Ukrainian mayor details effect of strike on town's chemical plant
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The Russian military has been accused of launching a deliberate chemical attack against Ukrainian troops and civilians in Severodonetsk.
A large chemical plant in the Ukrainian-held city was targeted and hit by a Russian air strike.
Consequently, people in the area have been affected by “chemical poisoning” as their breathing and skin have been badly damaged by plumes of hazardous chemicals leaking into the air.
The Mayor of Severodonetsk, Oleksandr Stryuk, said: “There was an airstrike on the chemical factory, it targeted a tank containing nitric acid.”
The Mayor explained that residents surrounding the chemical plant had suffered the worst effects of the resulting leak although the chemical cloud had also spread to other parts of the city.
Speaking to the BBC’s Ukrainecast Mr Stryuk continued: “ The people who suffered because of this include members of our military and also civilians who were at the factory.
“Then, this plume was blown by the wind towards a forested area, parts of the city were affected, but not too much.
“It’s dangerous because the people who were affected, they have signs of chemical poisoning, their respiratory tracts have been affected and their skin as well.”
Vitaly Shevchenko, a Ukrainian journalist who works as a senior member of the BBC, explained the local action that had been taken in Severodonetsk in a desperate attempt to control the chemical leak.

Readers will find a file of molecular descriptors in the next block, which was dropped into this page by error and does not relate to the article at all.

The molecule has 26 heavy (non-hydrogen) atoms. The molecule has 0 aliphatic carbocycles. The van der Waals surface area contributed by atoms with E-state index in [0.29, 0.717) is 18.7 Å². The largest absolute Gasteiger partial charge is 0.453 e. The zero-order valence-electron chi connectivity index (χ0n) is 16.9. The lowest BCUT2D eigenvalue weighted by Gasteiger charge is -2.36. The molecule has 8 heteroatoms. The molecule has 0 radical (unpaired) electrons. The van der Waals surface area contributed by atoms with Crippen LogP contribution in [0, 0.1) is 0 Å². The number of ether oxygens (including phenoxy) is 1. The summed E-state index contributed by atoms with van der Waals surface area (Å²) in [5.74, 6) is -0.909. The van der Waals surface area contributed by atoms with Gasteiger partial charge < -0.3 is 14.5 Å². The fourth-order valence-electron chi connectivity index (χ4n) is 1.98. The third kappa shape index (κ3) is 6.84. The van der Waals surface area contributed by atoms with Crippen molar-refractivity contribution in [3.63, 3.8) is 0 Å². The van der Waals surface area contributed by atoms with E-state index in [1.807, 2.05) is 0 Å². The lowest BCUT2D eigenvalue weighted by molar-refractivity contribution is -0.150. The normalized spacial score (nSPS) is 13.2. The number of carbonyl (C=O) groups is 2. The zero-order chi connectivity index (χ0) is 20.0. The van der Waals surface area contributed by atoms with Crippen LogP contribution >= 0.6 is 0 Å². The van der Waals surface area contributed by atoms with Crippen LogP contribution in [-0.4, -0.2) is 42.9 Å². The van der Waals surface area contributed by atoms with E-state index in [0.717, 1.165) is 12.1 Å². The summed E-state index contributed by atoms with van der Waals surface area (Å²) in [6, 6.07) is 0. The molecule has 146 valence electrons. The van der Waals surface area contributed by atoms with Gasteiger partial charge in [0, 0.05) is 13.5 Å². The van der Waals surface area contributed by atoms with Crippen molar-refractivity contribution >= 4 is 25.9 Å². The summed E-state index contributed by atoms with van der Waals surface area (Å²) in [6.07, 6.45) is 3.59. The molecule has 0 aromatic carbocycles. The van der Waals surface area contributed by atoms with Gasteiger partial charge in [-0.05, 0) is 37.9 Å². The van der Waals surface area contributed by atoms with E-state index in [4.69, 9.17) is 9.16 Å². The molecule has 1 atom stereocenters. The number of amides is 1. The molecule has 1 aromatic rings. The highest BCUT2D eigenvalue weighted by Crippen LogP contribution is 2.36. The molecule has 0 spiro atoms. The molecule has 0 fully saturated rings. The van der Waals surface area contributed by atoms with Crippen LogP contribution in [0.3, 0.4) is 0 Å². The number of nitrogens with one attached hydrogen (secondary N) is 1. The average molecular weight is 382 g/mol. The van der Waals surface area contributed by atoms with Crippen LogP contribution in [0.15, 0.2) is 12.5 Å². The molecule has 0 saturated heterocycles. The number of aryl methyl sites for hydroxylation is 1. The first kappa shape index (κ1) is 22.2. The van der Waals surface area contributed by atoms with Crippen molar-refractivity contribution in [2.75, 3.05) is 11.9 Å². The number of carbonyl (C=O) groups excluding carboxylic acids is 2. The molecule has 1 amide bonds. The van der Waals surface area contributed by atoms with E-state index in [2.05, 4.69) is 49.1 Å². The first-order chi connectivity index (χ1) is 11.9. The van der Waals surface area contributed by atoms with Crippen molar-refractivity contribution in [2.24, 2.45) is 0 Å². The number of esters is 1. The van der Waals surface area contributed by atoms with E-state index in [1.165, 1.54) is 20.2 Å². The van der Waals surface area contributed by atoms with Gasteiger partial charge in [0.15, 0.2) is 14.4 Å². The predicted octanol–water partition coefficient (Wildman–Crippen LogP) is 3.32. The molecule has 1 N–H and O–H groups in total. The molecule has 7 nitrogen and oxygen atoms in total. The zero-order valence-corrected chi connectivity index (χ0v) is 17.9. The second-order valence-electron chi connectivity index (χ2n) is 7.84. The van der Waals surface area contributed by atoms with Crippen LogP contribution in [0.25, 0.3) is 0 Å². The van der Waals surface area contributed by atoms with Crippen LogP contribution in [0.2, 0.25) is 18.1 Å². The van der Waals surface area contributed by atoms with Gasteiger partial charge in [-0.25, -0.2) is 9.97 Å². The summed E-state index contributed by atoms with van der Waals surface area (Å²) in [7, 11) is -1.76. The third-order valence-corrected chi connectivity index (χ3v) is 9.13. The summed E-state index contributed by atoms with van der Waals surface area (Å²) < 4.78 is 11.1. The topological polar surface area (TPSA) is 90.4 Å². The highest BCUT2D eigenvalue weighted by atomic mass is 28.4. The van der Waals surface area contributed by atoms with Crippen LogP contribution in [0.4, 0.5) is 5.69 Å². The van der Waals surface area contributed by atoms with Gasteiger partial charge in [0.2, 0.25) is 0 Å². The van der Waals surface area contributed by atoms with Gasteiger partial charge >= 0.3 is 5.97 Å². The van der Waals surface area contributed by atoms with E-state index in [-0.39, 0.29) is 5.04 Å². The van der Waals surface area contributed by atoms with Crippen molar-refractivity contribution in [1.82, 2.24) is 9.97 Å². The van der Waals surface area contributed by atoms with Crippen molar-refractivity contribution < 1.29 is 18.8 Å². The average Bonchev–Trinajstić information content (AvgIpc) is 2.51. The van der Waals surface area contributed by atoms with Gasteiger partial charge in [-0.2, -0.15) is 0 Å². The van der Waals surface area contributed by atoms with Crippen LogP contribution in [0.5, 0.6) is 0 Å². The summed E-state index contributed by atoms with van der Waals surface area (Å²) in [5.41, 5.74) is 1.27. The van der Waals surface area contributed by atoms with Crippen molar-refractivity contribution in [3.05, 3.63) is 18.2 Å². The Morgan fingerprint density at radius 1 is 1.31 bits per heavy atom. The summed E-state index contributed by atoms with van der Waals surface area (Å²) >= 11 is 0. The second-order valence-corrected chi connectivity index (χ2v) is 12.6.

He said: “This factory, the chemical factory, is one of the largest in Ukraine, if not the largest.”
“The threat to the local population is very grave and the local authorities have told people to stay indoors and make face masks saturated with a mixture of soda to prevent damage to their lungs.”
The local population, well aware of the dangers of the chemical, have little choice but to remain in the city as the area has become largely surrounded by Russian forces.
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Frank Gardner, a security correspondent for the BBC added: “These are very crude, home-made gas mask apparatus.”
He suggested the measures taken by local authorities in Ukraine would not be enough to fully protect the population against the hazardous chemicals.
Mr Gardner continued: “The fact is that the local population in Ukraine doesn’t really have any modern protection against chemical weapons, which is essentially what this is.”
The BBC correspondent branded the attack by Russian forces as a clear attempt to introduce “chemical weapons” into the war in Ukraine.
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President Zelensky branded the attack by the Russian military “madness” as the huge orange chemical cloud threatens the safety of Severodonetsk residents.
He added: “Given the presence of large-scale chemical production in Severodonetsk, the Russian army’s strikes there, including blind air bombing, are just crazy.”
Russia has not claimed responsibility for the strike although Ukrainian officials argue the attack was clearly conducted by Putin’s forces as the chemical plant was destroyed from the air.
Intelligence reports from the UK Ministry Defence reinforce this assumption as “Russia has taken control of most of Severodonetsk,” using sustained and violent attacks throughout the region.
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